To me, the importance of raising the arms to 5th is not in the situation in which the ballerina is in balance and the raising of the arms might throw her off, but rather in the situation in which a ballerina is somewhat off balance from the moment she releases the cavalier's hand. The time to grab the next cavalier's hand is far shorter without going to 5th. Indeed, I think one could never be in balance and still grab that next hand if it were placed close enough. I have seen the next cavalier place his hand so close to the current cavalier's hand that the ballerina only has to move her hand 6 inches to grab it. The power of going to 5th, is that all such "safety valves" have to be foregone.
I think it is probably a "mental" thing caused by nervousness. Granted I tested this without an audience and without being on pointe, but I just got into tree pose, found my balance and giving my hand to 10 or 20 or 30 cavaliers by simply moving my hand to the next imaginary one or raising my arms above my head in 5th and bringing them down each time did not make any difference at all for me. Of course, I was on a flat foot. But ballerinas should be so used to being on pointe that I would think that they can easily find their balance and stay on pointe the way I can stay on one flat foot. I will say that I am sure that being on pointe and staying there is much harder than tree pose in yoga. I really do think any wobbling or fear, however, is actually caused in their minds by an expectant audience sitting there watching them. If you are balanced (found your center) and good at balancing (and all ballerinas are probably much better at finding their balance than I am), this is really smoke and mirrors. It looks incredibly hard to the audience but it really isn't to a dancer (but maybe dancers could chime in here if they have something to say), I suspect EXCEPT for their fear of messing up in front of an audience and the fear that one of the cavaliers might move their hand as she takes it and throw her off accidentally. So what I am saying is that, yes, anything can throw someone off balance (thoughts, the cavalier's hand moving, stage fright, etc), but just by itself the crowning of the head does not make the move/pose harder except for a ballerina who is freaking out about her balance already. I think the fact it is such an exposed moment. It is a static moment for the ballerina, so moving around the stage can not hide a slight mistake. She is standing still and balancing and just moving her arm.....very exposed during a very iconic moment in the ballet, and that creates nerves, b/c, yes, people can lose balance when they least expect it, but I have come to believe it is a mental thing. I don't believe moving the arm up into a crown messes the ballerina up. I think her own thoughts or fears causes it, and if she falls out putting her arms into a crown, she would also fall out simply passing her arms from one cavalier to the next because the state of mind she is in.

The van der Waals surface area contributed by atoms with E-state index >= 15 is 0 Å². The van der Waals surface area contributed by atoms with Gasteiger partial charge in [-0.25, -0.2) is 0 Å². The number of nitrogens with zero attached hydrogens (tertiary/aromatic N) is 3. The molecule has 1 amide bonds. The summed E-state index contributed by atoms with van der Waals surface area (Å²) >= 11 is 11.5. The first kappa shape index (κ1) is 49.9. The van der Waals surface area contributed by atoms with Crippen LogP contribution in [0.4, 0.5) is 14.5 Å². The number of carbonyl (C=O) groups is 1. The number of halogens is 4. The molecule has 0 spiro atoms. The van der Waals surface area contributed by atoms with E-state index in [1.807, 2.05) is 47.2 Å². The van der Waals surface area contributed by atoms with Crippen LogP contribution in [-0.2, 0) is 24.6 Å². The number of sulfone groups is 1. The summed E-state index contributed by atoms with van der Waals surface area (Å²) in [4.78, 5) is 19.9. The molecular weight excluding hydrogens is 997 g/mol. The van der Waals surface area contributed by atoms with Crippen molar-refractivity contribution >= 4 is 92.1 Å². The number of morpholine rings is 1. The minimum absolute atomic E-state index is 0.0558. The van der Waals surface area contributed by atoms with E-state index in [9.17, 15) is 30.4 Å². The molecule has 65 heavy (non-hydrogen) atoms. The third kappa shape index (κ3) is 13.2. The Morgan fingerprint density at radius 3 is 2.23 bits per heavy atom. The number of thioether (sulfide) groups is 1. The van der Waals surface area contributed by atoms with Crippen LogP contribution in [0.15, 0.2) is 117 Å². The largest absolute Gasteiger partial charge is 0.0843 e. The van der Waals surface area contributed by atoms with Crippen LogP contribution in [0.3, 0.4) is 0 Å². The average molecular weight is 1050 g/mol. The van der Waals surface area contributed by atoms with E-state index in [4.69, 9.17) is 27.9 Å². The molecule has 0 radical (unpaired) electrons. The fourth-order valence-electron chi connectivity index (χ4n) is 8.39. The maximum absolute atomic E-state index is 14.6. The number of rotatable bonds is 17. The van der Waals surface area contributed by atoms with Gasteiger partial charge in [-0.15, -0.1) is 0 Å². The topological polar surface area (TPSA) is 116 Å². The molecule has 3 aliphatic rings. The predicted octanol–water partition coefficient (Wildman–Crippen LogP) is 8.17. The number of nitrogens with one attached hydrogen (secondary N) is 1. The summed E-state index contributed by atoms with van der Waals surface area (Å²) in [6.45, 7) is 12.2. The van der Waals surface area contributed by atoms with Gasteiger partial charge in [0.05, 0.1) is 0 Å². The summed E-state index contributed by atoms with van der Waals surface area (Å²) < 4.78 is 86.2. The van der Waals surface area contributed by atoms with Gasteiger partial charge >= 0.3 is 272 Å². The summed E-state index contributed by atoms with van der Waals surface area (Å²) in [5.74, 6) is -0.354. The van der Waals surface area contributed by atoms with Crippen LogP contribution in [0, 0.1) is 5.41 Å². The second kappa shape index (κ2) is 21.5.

I think staying balanced is a weird thing. It is very mental and it is less about strength and much more about being in an almost zen moment and feeling your body find its center of gravity and just mentally staying in that place in your mind. I think I watched a video once and it showed all these Royal Ballet dancers doing zany things while balancing on one leg like drinking tea while staying balanced. They were moving their arms in many different ways. They were all rock solid as they moved their arms all over the place. However, put them in front of an audience where there are no re-takes and make it one of the "important" moments of the ballet, and THAT is what plays with their mind and causes them to worry about falling out. Not where their arms are moving.
I have given advice to people who constantly fell out of tree pose during yoga class, and I told them to stop trying to use the strength of their leg, grow tall and reach the top of their head to the sky and somehow find your center and suddenly balancing becomes incredibly easy. It is actually more about "letting go" than muscling into and holding the balance as weird as that sounds. Hard to describe, but once you find your balance it feels like nothing can throw you off except someone pushing you down. Hands and arms can move all over the place in every direction if they are well balanced.